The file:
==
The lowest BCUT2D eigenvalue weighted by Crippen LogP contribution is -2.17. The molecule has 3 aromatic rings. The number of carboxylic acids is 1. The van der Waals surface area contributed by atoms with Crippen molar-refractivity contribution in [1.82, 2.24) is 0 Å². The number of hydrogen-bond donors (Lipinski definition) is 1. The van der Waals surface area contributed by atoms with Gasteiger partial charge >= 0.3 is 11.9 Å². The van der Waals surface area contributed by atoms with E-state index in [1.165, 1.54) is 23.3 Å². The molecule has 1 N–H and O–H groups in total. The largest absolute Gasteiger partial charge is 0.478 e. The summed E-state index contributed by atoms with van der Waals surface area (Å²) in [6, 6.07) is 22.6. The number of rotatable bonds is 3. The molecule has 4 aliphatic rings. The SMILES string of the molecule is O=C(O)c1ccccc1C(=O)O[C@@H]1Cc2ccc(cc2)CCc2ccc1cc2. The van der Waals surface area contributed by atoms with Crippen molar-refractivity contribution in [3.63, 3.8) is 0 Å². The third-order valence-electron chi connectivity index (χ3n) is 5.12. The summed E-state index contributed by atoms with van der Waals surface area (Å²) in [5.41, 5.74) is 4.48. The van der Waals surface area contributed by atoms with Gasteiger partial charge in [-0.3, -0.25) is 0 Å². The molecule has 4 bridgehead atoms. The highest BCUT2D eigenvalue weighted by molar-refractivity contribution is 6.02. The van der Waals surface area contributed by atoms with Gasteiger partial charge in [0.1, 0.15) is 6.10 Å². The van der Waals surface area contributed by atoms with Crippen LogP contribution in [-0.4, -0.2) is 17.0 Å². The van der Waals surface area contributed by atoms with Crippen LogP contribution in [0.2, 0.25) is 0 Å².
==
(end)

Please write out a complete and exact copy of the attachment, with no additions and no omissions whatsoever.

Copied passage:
The lowest BCUT2D eigenvalue weighted by Crippen LogP contribution is -2.17. The molecule has 3 aromatic rings. The number of carboxylic acids is 1. The van der Waals surface area contributed by atoms with Crippen molar-refractivity contribution in [1.82, 2.24) is 0 Å². The number of hydrogen-bond donors (Lipinski definition) is 1. The van der Waals surface area contributed by atoms with Gasteiger partial charge >= 0.3 is 11.9 Å². The van der Waals surface area contributed by atoms with E-state index in [1.165, 1.54) is 23.3 Å². The molecule has 1 N–H and O–H groups in total. The largest absolute Gasteiger partial charge is 0.478 e. The summed E-state index contributed by atoms with van der Waals surface area (Å²) in [6, 6.07) is 22.6. The number of rotatable bonds is 3. The molecule has 4 aliphatic rings. The SMILES string of the molecule is O=C(O)c1ccccc1C(=O)O[C@@H]1Cc2ccc(cc2)CCc2ccc1cc2. The van der Waals surface area contributed by atoms with Crippen molar-refractivity contribution in [3.63, 3.8) is 0 Å². The third-order valence-electron chi connectivity index (χ3n) is 5.12. The summed E-state index contributed by atoms with van der Waals surface area (Å²) in [5.41, 5.74) is 4.48. The van der Waals surface area contributed by atoms with Gasteiger partial charge in [-0.3, -0.25) is 0 Å². The molecule has 4 bridgehead atoms. The highest BCUT2D eigenvalue weighted by molar-refractivity contribution is 6.02. The van der Waals surface area contributed by atoms with Gasteiger partial charge in [0.1, 0.15) is 6.10 Å². The van der Waals surface area contributed by atoms with Crippen LogP contribution in [-0.4, -0.2) is 17.0 Å². The van der Waals surface area contributed by atoms with Crippen LogP contribution in [0.2, 0.25) is 0 Å².